House fires are tragic at any time of the year, but winter fires that leave the inhabitants homeless can be especially devastating.
A recent spate of house fires in North Adams has been exacerbated by a lack of functioning fire hydrants in the city. Faulty fire hydrants have been an issue for years, but the problem is receiving renewed attention as one of the coldest winters in several years grips Massachusetts.
Connecting Point‘s Brian Sullivan traveled to the northern Berkshires to find out how the state’s smallest city plans to tackle the problem.
Read the full transcript:
Zydalis Bauer, Connecting Point: House fires are tragic at any time of the year, but winter fires that leave the inhabitants homeless can be especially devastating. And what’s been making matters worse for the residents of North Adams during a recent spate of house fires, has been a lack of functioning hydrants.
It’s been an issue for several years, but has received renewed attention as the state grapples with one of its coldest winters in some time. Connecting Point’s. Brian Sullivan traveled to the northern Berkshires to find out how the state’s smallest city plans to tackle the problem.
Brian Sullivan, Connecting Point: Fire hydrants along the side of the road may be as common a sight as the vehicles that drive past them.
A safe assumption for most of us when we see them is that in the event of an emergency, a firefighter will be able to remove the steamer cap, one of the side caps, attach a hose to the apparatus, and eventually get water to flow out at a high enough velocity to quickly extinguish a fire. There will always be times when the call comes in too late and the structure can’t be saved. But what about when the unthinkable happens and the hydrant itself doesn’t even work?
In recent years, this has been a recurring theme in North Adams. Just within the three roads that housed the 96 units of Greylock Valley Apartments, there are three non-functioning hydrants, one of them directly across the street from a fire that destroyed Apartment 193 in January of 2021.
All six units now will likely have to be leveled due to the damage. Elsewhere in town, this hole in the ground and pile of rubble are all the remains of a family home that stood here for decades on the corner of Veazey and School streets. Also on the corner, this non-functioning hydrant.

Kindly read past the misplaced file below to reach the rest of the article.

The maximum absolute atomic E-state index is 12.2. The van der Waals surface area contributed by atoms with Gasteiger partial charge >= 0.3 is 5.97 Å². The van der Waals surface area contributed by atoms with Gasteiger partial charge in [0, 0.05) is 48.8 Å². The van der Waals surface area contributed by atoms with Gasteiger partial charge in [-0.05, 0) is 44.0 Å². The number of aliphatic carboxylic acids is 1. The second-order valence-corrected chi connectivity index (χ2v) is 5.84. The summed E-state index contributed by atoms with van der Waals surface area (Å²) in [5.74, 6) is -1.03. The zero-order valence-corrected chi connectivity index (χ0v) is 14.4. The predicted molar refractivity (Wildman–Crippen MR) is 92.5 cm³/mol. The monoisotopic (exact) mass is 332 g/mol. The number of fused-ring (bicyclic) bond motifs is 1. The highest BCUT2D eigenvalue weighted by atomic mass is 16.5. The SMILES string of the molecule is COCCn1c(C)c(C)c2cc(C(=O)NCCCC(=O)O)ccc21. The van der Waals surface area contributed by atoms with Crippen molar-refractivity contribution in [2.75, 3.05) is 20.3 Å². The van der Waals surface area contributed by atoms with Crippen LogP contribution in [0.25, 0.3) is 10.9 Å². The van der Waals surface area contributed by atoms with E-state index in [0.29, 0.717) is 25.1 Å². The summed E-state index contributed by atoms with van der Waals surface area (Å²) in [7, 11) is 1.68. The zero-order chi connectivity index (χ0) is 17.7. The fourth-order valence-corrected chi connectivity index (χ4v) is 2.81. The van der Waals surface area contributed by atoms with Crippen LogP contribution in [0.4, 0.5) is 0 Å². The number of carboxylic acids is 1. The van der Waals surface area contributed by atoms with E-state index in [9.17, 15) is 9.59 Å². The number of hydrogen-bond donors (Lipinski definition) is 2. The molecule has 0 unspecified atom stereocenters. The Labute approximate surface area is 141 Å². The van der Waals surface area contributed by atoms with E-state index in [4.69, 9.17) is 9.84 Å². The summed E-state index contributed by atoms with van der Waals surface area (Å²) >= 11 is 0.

Jason Laforest, North Adams City Council: So what happened? North Adams, like many cities and towns across Massachusetts, has had to make very difficult budget cuts over the last couple of decades due to decrease in funding from the state and federal government.
One of those losses has been in our fire hydrants and fire hydrant infrastructure. And unfortunately, that’s resulted in several fires in the last few months where the fire department has not been able to access a working fire hydrant in the middle of a potentially catastrophic fire.
Brian Sullivan: Now, these wrapped up hydrants dot the sides of the road like big orange Post-it notes, possibly bittersweet reminders to the firefighters of the units that they can and can’t use in the event of an emergency.
The department declined comment, though, when we reached out to them, but we were able to meet up with the widow of someone who served on the department for the better part of three decades. She had no problem disclosing her frustration with the sight of these orange bags.
Cheryl Lefave, North Adams Resident: I saw two today on my way home from work.
And I thought, why is this happening? Why– while I understand the financial aspects and setting a precedent for going forward with the project, it’s an immediate concern.
Brian Sullivan: Much of North Adams is comprised of neighborhoods like those that surround Windsor Lake. Hilly, lots of old houses close to each other, hopefully with a working hydrant nearby. Like this one on Walker Street, located only a few hundred yards from the house that caught fire in late February.
A street like this one can be found just about anywhere in the northern Berkshires. Older homes with possibly outdated electric and heat during cold New England winters become prime targets for house fires. So having functioning hydrants within proximity may seem like an issue of common sense. But in North Adams, it’s become an issue of dollars and cents.
Jason Laforest: At this point, it’s going to have to take a dedicated infrastructure plan to bring all of those non-working hydrants up to working order. It’s going to take capital and the city is going to need to raise that revenue through state and federal grant money.